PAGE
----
the asylum

ID-10023154.jpg12:58 – I wanders into the conference room.  I have been asked to attend a webinar about sales lead generation.  I am not in sales…but whatever.

1:05 – The Boss wanders in with her lunch, but no pen or paper.

1:08 – VP Sales Guy finds something in his teeth and spends the next 5 minutes trying to extricate it.

1:11 – The Boss gets on her phone and starts playing a game.  The sound is still on.

1:15 – VP Sales Guy chews on his thumb for 2 minutes.

1:23 – The Boss takes off her scarf, unfolds it, holds it up and looks at it perplexed.  She then licks her thumb and tries to get off the schmeg she dropped on it while eating.

1:27 – VP Sales Guy sends some texts.

1:32 – VP Sales Guy chews on his thumb some more.

1:35 – Webinar speaker announces one lucky listener will win a free sales book.  VP Sales Guy fist pumps.

1:40 – The Boss starts frantically texting during the Q&A.

1:45 – The webinar ends and everyone sits in silence for 2 full minutes.

1:47 – VP Sales Guy thanks the room (I am not sure what for) and I bolt as soon as the door opens.


Image courtesy of Sura Nualpradid

I’m a runner.

And while I was not running in Boston at the time of the bombings, the news affected me on a personal level.  I didn’t even know anyone running and was grateful those I knew who did have someone running received good news later that day.  And while I was glued to the footage for a while, I eventually had to turn it off.  I kept thinking how if I HAD been running that day, my husband would have been somewhere at that finish line waiting for me.  And, because I’m slow, I would have been stopped somewhere on that course.  With no idea how to get to my husband.  With no idea if he was okay or not.  And then I would have had to find my way back to him in a foreign city.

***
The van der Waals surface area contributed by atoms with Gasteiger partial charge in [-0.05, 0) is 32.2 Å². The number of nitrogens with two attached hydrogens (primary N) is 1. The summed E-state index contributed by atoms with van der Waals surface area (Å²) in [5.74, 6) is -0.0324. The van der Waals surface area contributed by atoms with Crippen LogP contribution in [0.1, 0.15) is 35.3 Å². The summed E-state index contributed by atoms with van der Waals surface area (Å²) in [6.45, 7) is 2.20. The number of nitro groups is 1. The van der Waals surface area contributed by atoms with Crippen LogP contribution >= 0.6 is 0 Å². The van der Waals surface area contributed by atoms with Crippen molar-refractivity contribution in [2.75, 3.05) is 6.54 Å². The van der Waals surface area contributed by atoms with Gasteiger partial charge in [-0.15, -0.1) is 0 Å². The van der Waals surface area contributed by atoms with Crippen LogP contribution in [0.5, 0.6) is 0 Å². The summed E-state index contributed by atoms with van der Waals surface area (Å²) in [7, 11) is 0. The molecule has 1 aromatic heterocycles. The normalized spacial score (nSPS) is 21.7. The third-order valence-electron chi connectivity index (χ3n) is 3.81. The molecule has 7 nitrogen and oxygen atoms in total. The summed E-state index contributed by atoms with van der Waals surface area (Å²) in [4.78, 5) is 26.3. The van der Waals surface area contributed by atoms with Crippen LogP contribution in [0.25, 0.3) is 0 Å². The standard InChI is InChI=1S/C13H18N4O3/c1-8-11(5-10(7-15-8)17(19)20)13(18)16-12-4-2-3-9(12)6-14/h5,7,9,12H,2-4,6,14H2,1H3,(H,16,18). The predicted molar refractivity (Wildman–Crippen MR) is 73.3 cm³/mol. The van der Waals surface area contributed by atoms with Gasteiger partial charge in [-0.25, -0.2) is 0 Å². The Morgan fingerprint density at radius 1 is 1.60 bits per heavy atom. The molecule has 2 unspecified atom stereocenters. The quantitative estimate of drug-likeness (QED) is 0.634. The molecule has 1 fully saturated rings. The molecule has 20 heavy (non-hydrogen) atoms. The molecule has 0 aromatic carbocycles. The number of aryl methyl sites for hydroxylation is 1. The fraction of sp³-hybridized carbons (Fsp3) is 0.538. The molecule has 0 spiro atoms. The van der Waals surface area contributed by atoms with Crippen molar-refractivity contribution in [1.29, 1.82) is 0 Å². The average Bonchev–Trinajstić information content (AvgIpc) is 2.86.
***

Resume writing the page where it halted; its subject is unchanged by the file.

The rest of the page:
A few weekends before Boston, I had run a local 47 mile relay, and for many miles I had been out on the course…alone.  And at the time, all I wanted was to find the next drop point so I could reunite with my crew.  And while I live in a much smaller city, there is still a chance a local crazy could have done the same thing here.  It chills me to the bone.

I’ve only been running for 6 years, but along the way I have found the running community is one of the greatest communities you could ever become a part of.  Whatever age, ability, ethnicity or sex, they support us all.  There is nothing better than to be rounding the corner to the finish line at your slowest time ever and have the runners who finished minutes ahead of you still standing there, cheering you to the end.

Unbeknown to them, the Boston bombers targeted one of the greatest groups of people on the planet.  And that sucks.  But what they also didn’t know is, they targeted one of the STRONGEST groups of people. A group who already knows how to deal with pain and suffering.  Who already knows how to stay strong.  Who already knows how to pull through to the other side.